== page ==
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Man of the people makes little fuss on first official visit (2)

(China Daily)

09:01, December 10, 2012

The statue of Deng Xiaoping on Lianhua Hill in Shenzhen. [Photo by LIU NIANHAI / FOR CHINA DAILY]

It was noticeable that at a recent meeting, two members of the Standing Committee of the Political Bureau, Li Keqiang and Wang Qishan, broke away from the usual verbose but hollow style. They asked the officials and scholars to dispense with their prepared speeches and enter straight into discussion.

"Why were the receptions always so extravagant? They were trying to flatter the superior leaders. But if extravagance and reliance on exaggerated formality are seen as lacking in merit, they will die out," said Zhen Xiaoying, former vice-president of the Central Institute of Socialism.

"In China, it is very important for the central leadership to set an example because it sends a strong signal to officials at the lower levels," said Ma Huaide, a law professor at China University of Political Science and Law.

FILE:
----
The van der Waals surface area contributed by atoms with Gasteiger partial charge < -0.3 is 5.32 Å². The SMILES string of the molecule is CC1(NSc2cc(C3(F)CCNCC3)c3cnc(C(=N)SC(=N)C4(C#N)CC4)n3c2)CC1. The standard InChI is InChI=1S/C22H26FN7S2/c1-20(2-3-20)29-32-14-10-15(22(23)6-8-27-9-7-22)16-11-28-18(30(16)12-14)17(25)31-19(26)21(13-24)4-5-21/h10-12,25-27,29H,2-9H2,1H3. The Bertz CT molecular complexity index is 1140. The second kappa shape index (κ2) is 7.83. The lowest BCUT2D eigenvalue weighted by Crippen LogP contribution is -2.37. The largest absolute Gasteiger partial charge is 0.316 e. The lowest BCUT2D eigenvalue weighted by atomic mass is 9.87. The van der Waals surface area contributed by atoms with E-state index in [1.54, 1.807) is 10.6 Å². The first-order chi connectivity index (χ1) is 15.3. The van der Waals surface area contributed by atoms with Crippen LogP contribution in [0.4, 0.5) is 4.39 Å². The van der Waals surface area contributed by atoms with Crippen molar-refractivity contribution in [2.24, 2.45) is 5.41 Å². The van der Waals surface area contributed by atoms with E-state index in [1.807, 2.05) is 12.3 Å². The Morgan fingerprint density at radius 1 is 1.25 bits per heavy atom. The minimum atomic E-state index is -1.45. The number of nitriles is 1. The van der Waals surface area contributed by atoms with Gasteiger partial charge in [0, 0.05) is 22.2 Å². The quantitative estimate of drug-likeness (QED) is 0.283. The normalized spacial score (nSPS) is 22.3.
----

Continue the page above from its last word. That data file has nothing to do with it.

The public, especially those with bitter experience of the prevailing formality and bureaucracy, are keen to see the changes implemented as quickly as possible.

Hu Bensheng said he was often delayed by the heavy traffic and police presence when he worked in Changchun, the capital of Jilin province in Northeast China.

To make way for a long line of black sedans, the police always used a bullhorn and shouted "get out of the way" and "stand clear", he recalled.

"What made me even angrier was that on one occasion the road was closed about 30 minutes before the motorcade actually passed by, but none of the officials or departments had bothered to inform people of the closure in advance," said the 37-year-old sales manager.

"It was a winter morning, it was -20 C outside. I was in my car with the air-conditioning on, but many passers-by, those riding bikes, those on foot, students, everybody had to wait in the cold," said Hu.

Meanwhile, when his friends travelled from Southwest China's Sichuan province to Jilin's Changbai Mountain on a sightseeing trip last year, they were told at the gate that entry was forbidden and that they would have to return the next day. The staff said safety concerns about a high-ranking official on a tour of inspection had prompted the closure.

"They were very angry and gave up on their plan. They said they would never come again," said Hu.

He said he was happy to hear about the changes imposed by the new central government and believed that the measures were intended to improve the relationship between officials and ordinary citizens.

"It's really time to cancel the privileges enjoyed by officials or else their relationships with the common people will grow more distant," he said.

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